This is the 100th post here at Beer Sagas, and I will do a presentation of some Norwegian pale lagers. Some are interesting, some are boring and some are new in the shops this year. But as far as I know, they are not available outside Norway.
I will start with a beer that has been on the market for more than 20 years. If you buy it is shops, Hansa fatøl is only available in cans these days. Fatøl means draught beer, and it is quite an inconsistency calling a canned beer fatøl. In the glass this is a fizzy beer with a medium sized head which dissolves quickly. There are some flowers and sweetness in the nose. In the mouth I feel some malts and hints of sweetness. It has a half bitter finish with a watery feeling. It is a nice session beer, but it will fall through in competition with for instance Czech golden lagers.
Lade Gaards Brygghus Pilsner looks wonderful in the shops. It is a nice looking bottle with a beautiful oldschool label with an interesting writeup about Norwegian medieval history in general and Lade in particular.The beer is brewed by Grans brewery of Sandefjord. Grans is infamous in Norway for its cheap lagers, and some of them are absolutely not to be recommended.
Lade Gaards Brygghus Pilsner is brewed by barley and Czech saaz hops. The water used is from the famous Norwegian well Farris. I must say that this made me very interested in the beer. The nose is flowery, but the taste was not very good. There is a nasty metallic taste to the fore. Yuk! There are also some malts and hints of hops before a watery feeling takes over.
This is a boring lager that I will not spend money on in the future.
Ringnes is Norway's largest brewery. It has several beers on the market, and Skjærgårdspils is a seasonal offering meant for Summer. The name can freely be translated to English as "coastal pils". In the glass this is a pale lager with some carbonation. There is very little aroma, and the same goes for the taste: Some malts, a hint of bitterness and that is all. Another boring lager, but it will probably be a good session beer for a long night of eating fresh prawns and crabs.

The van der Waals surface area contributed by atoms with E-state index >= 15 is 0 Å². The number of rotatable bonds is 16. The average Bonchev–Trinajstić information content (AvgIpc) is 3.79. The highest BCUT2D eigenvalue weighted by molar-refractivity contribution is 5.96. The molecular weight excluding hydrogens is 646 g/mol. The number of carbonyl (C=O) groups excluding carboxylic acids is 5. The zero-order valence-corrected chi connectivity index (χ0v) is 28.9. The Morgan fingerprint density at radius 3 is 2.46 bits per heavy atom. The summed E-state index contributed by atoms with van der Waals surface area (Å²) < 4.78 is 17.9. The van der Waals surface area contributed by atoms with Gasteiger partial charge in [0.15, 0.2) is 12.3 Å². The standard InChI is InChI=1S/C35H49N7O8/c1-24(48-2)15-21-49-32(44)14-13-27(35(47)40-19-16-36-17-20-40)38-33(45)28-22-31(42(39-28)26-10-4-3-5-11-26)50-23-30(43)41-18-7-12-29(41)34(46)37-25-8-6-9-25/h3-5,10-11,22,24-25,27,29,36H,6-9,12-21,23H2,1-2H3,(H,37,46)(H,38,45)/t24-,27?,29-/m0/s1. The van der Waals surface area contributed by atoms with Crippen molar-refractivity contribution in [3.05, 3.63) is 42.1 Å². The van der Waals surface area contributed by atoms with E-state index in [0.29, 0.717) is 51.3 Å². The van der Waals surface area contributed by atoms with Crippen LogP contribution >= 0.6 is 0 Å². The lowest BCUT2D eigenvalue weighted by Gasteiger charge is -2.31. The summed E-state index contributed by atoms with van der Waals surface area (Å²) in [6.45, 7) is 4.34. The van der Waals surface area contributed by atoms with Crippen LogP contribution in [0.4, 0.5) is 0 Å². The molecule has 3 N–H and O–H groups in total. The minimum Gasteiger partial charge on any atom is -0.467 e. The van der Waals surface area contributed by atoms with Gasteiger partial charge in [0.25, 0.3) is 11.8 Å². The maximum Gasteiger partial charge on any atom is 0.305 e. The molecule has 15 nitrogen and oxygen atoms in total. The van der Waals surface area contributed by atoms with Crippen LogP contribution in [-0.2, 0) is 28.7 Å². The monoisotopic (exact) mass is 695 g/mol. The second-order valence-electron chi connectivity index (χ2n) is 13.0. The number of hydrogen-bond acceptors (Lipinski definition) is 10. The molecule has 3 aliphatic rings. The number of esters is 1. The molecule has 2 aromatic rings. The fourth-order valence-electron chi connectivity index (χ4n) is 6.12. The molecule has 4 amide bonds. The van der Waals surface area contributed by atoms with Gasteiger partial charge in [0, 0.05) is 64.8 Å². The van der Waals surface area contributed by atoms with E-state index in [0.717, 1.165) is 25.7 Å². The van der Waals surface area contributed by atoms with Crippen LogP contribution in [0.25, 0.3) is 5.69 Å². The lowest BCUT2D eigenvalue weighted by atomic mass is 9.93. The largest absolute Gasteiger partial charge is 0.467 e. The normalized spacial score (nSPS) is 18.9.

Ringnes Classic is based on an old recipe. It is a golden lager with a solid and large head. There is some carbonation, and in the mouth I feel yeast and some malt. In the mouth, this lager beer has a feeling of bread and sweetness dancing with hops. This is a very good lager beer that is among the better offers from Ringnes.
With this being post number 100, it is time to look forward. What is to expect? Well, there will be updates now and then, but I can not promise how regularly. I also have a large backlog of tasting notes right now, and I hope to get up to date soon. I am not through with posting from my visit to the Czech Republic last month, and there are also some Norwegian pubs I have visited during the last few weeks. Therefore you can expect a combination of posts with focus on Czech and Norwegian beers in the next month.
I enjoy writing this blog, and I would like to thank all of you readers for taking the time to read it. Cheers, everybody!
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